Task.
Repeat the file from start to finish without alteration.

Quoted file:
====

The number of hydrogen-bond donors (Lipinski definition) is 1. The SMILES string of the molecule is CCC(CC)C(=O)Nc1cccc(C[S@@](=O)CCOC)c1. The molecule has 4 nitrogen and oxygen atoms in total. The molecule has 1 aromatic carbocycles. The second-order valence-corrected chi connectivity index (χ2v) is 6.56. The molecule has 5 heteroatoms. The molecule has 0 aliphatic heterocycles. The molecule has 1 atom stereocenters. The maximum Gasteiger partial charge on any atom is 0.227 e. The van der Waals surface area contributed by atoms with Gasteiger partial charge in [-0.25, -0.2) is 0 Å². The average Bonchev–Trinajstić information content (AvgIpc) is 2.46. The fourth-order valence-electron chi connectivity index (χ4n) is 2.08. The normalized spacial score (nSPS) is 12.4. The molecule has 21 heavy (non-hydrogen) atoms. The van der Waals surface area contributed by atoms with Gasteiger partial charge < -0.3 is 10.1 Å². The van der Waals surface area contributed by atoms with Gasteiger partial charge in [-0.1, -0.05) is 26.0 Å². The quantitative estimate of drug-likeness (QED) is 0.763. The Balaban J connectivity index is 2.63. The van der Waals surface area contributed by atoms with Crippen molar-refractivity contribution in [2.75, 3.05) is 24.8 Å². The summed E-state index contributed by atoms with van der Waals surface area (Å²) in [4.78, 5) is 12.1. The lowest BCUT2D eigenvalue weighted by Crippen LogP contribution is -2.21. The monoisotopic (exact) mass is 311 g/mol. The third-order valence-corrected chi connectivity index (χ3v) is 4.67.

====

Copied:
The number of hydrogen-bond donors (Lipinski definition) is 1. The SMILES string of the molecule is CCC(CC)C(=O)Nc1cccc(C[S@@](=O)CCOC)c1. The molecule has 4 nitrogen and oxygen atoms in total. The molecule has 1 aromatic carbocycles. The second-order valence-corrected chi connectivity index (χ2v) is 6.56. The molecule has 5 heteroatoms. The molecule has 0 aliphatic heterocycles. The molecule has 1 atom stereocenters. The maximum Gasteiger partial charge on any atom is 0.227 e. The van der Waals surface area contributed by atoms with Gasteiger partial charge in [-0.25, -0.2) is 0 Å². The average Bonchev–Trinajstić information content (AvgIpc) is 2.46. The fourth-order valence-electron chi connectivity index (χ4n) is 2.08. The normalized spacial score (nSPS) is 12.4. The molecule has 21 heavy (non-hydrogen) atoms. The van der Waals surface area contributed by atoms with Gasteiger partial charge < -0.3 is 10.1 Å². The van der Waals surface area contributed by atoms with Gasteiger partial charge in [-0.1, -0.05) is 26.0 Å². The quantitative estimate of drug-likeness (QED) is 0.763. The Balaban J connectivity index is 2.63. The van der Waals surface area contributed by atoms with Crippen molar-refractivity contribution in [2.75, 3.05) is 24.8 Å². The summed E-state index contributed by atoms with van der Waals surface area (Å²) in [4.78, 5) is 12.1. The lowest BCUT2D eigenvalue weighted by Crippen LogP contribution is -2.21. The monoisotopic (exact) mass is 311 g/mol. The third-order valence-corrected chi connectivity index (χ3v) is 4.67.